Make judges judge to the standard. A dog with five faults might finish a championship, but it should never go BIS once much less multiple times. I do not care how cute the handler is. Judges should be judging for the futures of the breeds’ they are licensed to judge, not the dog dujour. —Anonymous

Lower the cost of entry fees, fees in general, grooming spaces, etc. —Anonymous

There has been a huge upswing in complaints about judging quality lately. It is not just sore losers. The complaints cover the spectrum of exhibitors and handlers from newbies to veterans. AKC has constantly increased the cost and complexity if acquiring a license and it has not improved the quality and competence of the overall judging staff. There are still wonderful, knowledgeable, honest judges in the ring. Despite the requirements of mentoring and seminar attendace it isn’t being evidenced in many of the rings. All a judge needs to prove is knowledge of a breed’s standard and ring procedure. If that criteria is met the cure for lack of quality in judging can be controlled by AKC enforcing their rules. I don’t see that happening any time soon. If exhibitors, who are paying a great deal of money and time even for showing a class dog, were able to see knowledge and fairness in the ring they would be more inclined to enter more often. —Anonymous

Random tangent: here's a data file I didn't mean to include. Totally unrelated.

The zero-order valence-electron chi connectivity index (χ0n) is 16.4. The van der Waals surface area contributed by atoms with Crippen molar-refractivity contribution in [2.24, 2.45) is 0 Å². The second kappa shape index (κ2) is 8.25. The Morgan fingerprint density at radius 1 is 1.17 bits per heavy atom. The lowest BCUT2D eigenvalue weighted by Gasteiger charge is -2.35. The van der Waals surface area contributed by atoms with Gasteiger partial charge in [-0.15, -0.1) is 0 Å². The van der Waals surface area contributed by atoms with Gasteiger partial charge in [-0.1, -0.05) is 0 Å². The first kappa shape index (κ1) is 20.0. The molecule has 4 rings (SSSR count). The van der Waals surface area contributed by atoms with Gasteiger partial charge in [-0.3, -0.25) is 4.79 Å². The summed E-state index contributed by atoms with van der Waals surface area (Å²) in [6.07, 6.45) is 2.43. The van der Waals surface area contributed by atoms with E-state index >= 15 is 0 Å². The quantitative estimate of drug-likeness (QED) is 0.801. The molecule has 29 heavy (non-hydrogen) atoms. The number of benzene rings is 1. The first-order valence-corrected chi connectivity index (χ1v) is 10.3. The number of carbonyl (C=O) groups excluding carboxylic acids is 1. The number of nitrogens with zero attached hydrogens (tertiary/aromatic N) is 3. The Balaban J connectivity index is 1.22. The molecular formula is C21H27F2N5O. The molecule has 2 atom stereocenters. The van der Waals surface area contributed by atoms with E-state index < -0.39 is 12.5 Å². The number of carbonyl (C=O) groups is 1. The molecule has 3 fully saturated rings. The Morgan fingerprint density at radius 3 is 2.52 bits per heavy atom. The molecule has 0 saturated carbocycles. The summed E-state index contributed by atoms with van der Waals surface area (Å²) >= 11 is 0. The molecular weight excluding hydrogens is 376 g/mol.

Limit the number of shows judges can judge per year in the USA and lower the entry fees. —Anonymous

Lower entry fees. —Anonymous

Less politics more judging of the dogs not handlers. 

Advertise free clinics for the show, especially for the dogs having a national show. PetSmart knows it is good for business. Why not follow their lead? Invite local vets to participate. Foy Trent and the other organizers need to contact local radio stations, for free publicity. —John Winkelmeier

Today, there is so much stimuli for younger dog fanciers that they are looking for payback with what they spend money to do. More bang for the buck!

One of the strangest looks we receive from our non-dog show friends is when they ask what we got for winning, then when we tell them that we came away with a ribbon—their response, “That’s it?” And that’s part of what younger fanciers see after spending money on entry fees, food, travel, lodging, etc—nothing but bragging rights!